How to Migrate to HTTPs

First things first: obtain an SSL certificate

Before you start migrat­ing to HTTPs, you need to make sure you obtain an SSL certifi­cate from a provider and install the certifi­cate on your server. This certifi­cate enables an encrypted connec­tion to the website and provides secu­rity for online commu­ni­ca­tions.

There are three types of certifi­cates:

  • Single certifi­cate — for single site (e.g.
  • Multi-domain certifi­cate — for multi­ple well-known sites (e.g.,,
  • Wild­card certifi­cate — for a site with many dynamic subdo­mains (e.g.,

Google recom­mends that your certifi­cate be 2048 bits, and the author­ity issuing the certifi­cate will need to verify that the web address belongs to your orga­ni­za­tion.

Google also recom­mends that webmas­ters use a web server that supports HTTP Strict Trans­port Secu­rity (HSTS) and that it is enabled. HSTS tells the browser to request pages using HTTPs auto­mat­i­cally even if the user enters “http” in the browser. HSTS also indi­cates to Google to serve secure URLs in search results.

The SSL certifi­cate should also be installed on your Content Deliv­ery Network (CDN). Addi­tion­ally, your origin URL should be updated on your CDN to point to HTTPs rather than HTTP. During this process, Search Discovery recom­mends enabling HTTP/2 simul­ta­ne­ously. But more on that in part 2.

Requirements Checklist for Analytics, Organic, & Paid

In order to success­fully migrate to HTTPs, make sure you do all of the follow­ing:

  • Update all links (hard coded and dynamic) to point to HTTPs
  • Update canon­i­cal tags, alter­nate tags and rel=prev/next tags to point to HTTPs
  • Update any custom JavaScript and AJAX Libraries to HTTPs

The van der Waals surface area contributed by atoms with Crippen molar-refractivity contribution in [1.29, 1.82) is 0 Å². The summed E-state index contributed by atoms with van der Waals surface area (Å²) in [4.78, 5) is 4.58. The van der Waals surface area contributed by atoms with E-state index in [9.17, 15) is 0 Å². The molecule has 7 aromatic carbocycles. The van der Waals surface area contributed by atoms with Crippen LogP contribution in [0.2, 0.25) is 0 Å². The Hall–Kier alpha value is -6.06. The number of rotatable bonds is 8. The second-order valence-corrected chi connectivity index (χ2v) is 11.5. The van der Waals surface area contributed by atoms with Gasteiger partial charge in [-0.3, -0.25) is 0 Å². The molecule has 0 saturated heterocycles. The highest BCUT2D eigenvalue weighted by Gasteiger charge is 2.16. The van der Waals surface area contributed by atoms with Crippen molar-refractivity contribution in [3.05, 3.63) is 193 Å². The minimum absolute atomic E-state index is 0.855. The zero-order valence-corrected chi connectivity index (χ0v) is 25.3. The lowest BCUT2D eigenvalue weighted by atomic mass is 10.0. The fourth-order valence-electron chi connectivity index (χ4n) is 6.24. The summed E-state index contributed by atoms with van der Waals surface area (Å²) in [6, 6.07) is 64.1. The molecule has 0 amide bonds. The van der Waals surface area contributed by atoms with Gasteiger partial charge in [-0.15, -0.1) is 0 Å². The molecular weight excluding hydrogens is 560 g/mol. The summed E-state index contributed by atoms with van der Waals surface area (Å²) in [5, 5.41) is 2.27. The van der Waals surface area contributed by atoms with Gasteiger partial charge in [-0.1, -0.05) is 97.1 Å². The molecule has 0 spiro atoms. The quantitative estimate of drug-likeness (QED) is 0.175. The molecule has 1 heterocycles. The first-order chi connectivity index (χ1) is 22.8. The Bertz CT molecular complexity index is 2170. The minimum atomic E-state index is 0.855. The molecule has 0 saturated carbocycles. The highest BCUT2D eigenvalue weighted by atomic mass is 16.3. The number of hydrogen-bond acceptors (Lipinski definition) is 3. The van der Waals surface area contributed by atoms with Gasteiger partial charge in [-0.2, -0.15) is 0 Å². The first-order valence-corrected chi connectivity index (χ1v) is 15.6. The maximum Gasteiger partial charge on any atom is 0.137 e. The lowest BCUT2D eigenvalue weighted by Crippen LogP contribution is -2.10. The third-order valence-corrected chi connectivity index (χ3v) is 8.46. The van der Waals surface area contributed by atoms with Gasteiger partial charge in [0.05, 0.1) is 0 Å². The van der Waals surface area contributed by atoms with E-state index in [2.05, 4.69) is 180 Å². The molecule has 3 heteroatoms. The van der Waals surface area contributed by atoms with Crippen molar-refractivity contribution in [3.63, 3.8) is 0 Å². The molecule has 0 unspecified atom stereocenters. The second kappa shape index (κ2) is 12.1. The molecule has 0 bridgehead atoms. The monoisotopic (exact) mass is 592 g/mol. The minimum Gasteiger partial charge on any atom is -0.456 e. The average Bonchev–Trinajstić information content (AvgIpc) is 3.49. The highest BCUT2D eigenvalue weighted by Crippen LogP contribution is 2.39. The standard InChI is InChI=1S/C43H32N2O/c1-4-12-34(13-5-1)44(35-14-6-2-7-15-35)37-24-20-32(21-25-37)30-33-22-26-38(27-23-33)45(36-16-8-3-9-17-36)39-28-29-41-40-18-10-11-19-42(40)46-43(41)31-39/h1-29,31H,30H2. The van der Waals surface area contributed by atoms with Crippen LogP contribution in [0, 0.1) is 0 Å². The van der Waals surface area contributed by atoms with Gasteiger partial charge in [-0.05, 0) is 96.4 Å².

• Add server-side 301 redi­rects from HTTP to HTTPs
  • Update legacy 301 redi­rects to point to their new HTTPs target
  • Ensure that HTTPs is not blocked in the site’s robots.txt file
  • Update all exter­nal plugins to ensure that they are HTTPs compli­ant
  • Update ad code and pixels to support HTTPs
  • Ensure that analyt­ics is config­ured to track HTTPs
  • Update social sharing counts (if applic­a­ble) to count both HTTP and HTTPs or chooses one based on cut-off date
  • Also update social media links to point to HTTPs
  • Develop and submit new HTTPs sitemaps
  • Verify HTTPs site(s) with Google Search Console and Bing Webmas­ter Tools
  • Update any paid search campaigns to avoid redi­rects

Possible Impact on Organic Search

As with any signif­i­cant site change, there is a strong like­li­hood of incur­ring rank fluc­tu­a­tions while search engines re-crawl and re-index your site. This fluc­tu­a­tion can take several weeks to settle, but engag­ing a partner to help provide guide­lines, gover­nance and migra­tion assis­tance can greatly mini­mize visi­bil­ity fluc­tu­a­tions and/or traffic loss.

As a general rule, a medium-sized website can take a few weeks for most pages to move in our index; larger sites can take longer. The speed at which Google­bot and our systems discover and process moved URLs largely depends on the number of URLs and your server speed. Submit­ting a sitemap can help make the discovery process quicker, and it’s fine to move your site in sections. ‑Google

While secur­ing your website may lead to some increased rank­ings in Google, secur­ing your customer’s data is simply the right thing to do for your brand. Customers trust websites that are secure, and HTTPs will build that trust while also increas­ing conver­sions. Plus, you’ll be making the web a more secure place for every­one in the process.

Now, for part two: HTTP/2 migra­tions! Read on to learn more about how the site speed improve­ments with HTTP/2 can have a major impact on your site traffic and revenue.

Got more ques­tions? Need some help getting your HTTPs migra­tion up and running? Our SEO team has a proven record of seam­lessly migrat­ing sites without sacri­fic­ing search rank­ings. Contact us for more infor­ma­tion!